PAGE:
Malliaropoulos et al (2012) also recommend exercises that also incorporate both hip and knee concentric and eccentric actions due to the bi articular nature of the hamstring muscle group. Also active lengthening of the hamstring muscles may occur both in the late swing phase (open kinetic chain) and during late stance phase (closed kinetic chain) of sprinting. This suggests that open and closed kinetic chain exercise should be included in prevention programmes. The hamstrings lengthen under load from 45% to 90% of the gait cycle (swing) absorbing imposed mechanical energy, and then shorten under load from late swing through stance to reuse this energy. Therefore, they strongly advise to use of Stretch Shorten Cycle exercises and combine them with isolated eccentric exercises in open or closed kinetic chain in order to replicate hamstring function.

Eccentric Backward Box Drops

Eccentric Backward Box Dropsback drop 2

Eccentric loaded lunge drops: The trainee rises up onto his or her toes while taking a lunge stance, with or without resistance. He or she then quickly drops onto the ground with his or her feet landing flat and balanced. Then he or she will resist the downward forces into a deep lunge position while maintaining good posture

Eccentric loaded lunge drops: The trainee rises up onto his or her toes while taking a lunge stance, with or without resistance. He or she then quickly drops onto the ground with his or her feet landing flat and balanced. Then he or she will resist the downward forces into a deep lunge position while maintaining good postureeccenric loaded lunge 2

Single leg RDL with alternating toe touches

Single leg RDL with alternating toe touchesSingle leg RDL with alternating toe touches 2

Other exercises include double and single leg dead lifts and Romanian dead lifts, Eccentric split stance zerchers and eccentric leg curls.

Stretching

The results of intervention studies (Arnason et al., 2008; Askline et al, 2013; Sherry and Best, 2004) and one randomised controlled trial (van Mechelen et al., 1993) question whether flexibility reduces hamstring injuries. A non-randomised intervention involving contract-relax hamstring stretches in elite Scandinavian soccer teams failed to reduce injury rates which were statistically indistinguishable from those of teams that declined to follow the program (Arnason et al., 2008). In a randomised comparison of two rehabilitation programs, Sherry and Best (2004) compared a progressive agility and trunk stabilisation approach to one that involved isolated strengthening and stretching of injured muscles. The strengthening and stretching was particularly ineffective as it resulted in significantly more injuries in the 1 year follow-up period than the alternative program. In Askling et al (2013) study they found that there C protocol which included contract relax stretching showed increased re injury rates when compared to their L protocol that involved no static stretching.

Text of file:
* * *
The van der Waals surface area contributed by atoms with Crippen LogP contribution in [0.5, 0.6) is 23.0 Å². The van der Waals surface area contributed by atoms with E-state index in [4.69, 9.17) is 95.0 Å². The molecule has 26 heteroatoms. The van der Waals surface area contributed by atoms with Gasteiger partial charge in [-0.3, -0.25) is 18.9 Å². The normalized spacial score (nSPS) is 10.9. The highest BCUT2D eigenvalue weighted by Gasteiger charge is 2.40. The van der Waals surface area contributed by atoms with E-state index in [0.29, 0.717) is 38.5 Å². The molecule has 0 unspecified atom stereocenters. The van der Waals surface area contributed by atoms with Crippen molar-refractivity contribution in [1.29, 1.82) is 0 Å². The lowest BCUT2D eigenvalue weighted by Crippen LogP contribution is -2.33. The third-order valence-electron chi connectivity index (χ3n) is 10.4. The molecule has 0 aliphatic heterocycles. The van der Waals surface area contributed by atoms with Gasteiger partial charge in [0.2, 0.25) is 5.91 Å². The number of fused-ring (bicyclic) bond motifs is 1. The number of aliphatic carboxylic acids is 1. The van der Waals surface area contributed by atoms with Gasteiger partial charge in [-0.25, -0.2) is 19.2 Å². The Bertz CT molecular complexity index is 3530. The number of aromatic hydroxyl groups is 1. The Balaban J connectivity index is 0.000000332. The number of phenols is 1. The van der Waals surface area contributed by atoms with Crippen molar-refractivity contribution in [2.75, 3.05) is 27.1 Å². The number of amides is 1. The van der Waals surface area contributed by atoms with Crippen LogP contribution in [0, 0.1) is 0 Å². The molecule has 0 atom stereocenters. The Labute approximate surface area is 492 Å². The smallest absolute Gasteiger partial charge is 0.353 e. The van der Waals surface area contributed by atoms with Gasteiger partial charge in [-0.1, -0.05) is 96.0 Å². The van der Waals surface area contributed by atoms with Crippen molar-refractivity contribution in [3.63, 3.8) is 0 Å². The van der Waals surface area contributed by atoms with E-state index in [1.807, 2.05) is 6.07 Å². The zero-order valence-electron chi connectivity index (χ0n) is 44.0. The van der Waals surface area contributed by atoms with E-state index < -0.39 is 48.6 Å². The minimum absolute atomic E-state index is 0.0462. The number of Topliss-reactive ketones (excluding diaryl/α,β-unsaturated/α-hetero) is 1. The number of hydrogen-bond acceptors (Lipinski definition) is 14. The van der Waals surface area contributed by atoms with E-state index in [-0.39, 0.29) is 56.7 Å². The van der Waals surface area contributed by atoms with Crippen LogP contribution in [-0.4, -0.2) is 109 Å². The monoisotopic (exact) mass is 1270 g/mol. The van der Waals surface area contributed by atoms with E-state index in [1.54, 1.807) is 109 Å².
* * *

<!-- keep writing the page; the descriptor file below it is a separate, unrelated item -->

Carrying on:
However in Malliaropoulos et al (2004) study they investigated the effect of the stretching component of rehabilitation in 80 athletes who had sustained acute hamstring injury. Their study compared two rehabilitation programmes in which the only difference was the number of stretches performed. Each stretching session consisted of a static stretch to mild discomfort applied to the hamstrings for 30 seconds and repeated four times. One of the groups had one session per day while the other group had four stretching sessions per day. The results showed that the group that performed four stretching sessions per day regained their range of motion more quickly and had a shorter rehabilitation period, with both differences being statistically significant.

Castellote-Caballero et al (2012) showed that a neural mobilization slider technique on the sciatic nerve was effective in significantly improving passive SLR range of motion after only a week which included 3 sessions, in 14 football players. The subjects sat with their trunk in thoracic flexion (slump) and while maintaining that posture, they performed alternating movements of knee extension/ankle dorsiflexion with cervical extension, and knee flexion/ankle plantar flexion with cervical flexion. Subjects performed these active movements for approximately 60 s and repeated them 5 times.  Neurodynamic slider technique could perhaps be more effective at reducing injury rates than static stretching due to 16% of hamstring injuries showing no signs of muscle damage on MRI (Mendiguchia et al, 2012).

Return to Play

With signs of damage on MRI still being shown after full rehabilitation programs and no signs of symptoms on clinical examination it seems important to utilize progressive running sessions into rehab to assess how the hamstrings are functioning and also whether people are able to return to sport. Progressive running programs were utilized in Slider et al, (2013) study which is shown in the table below.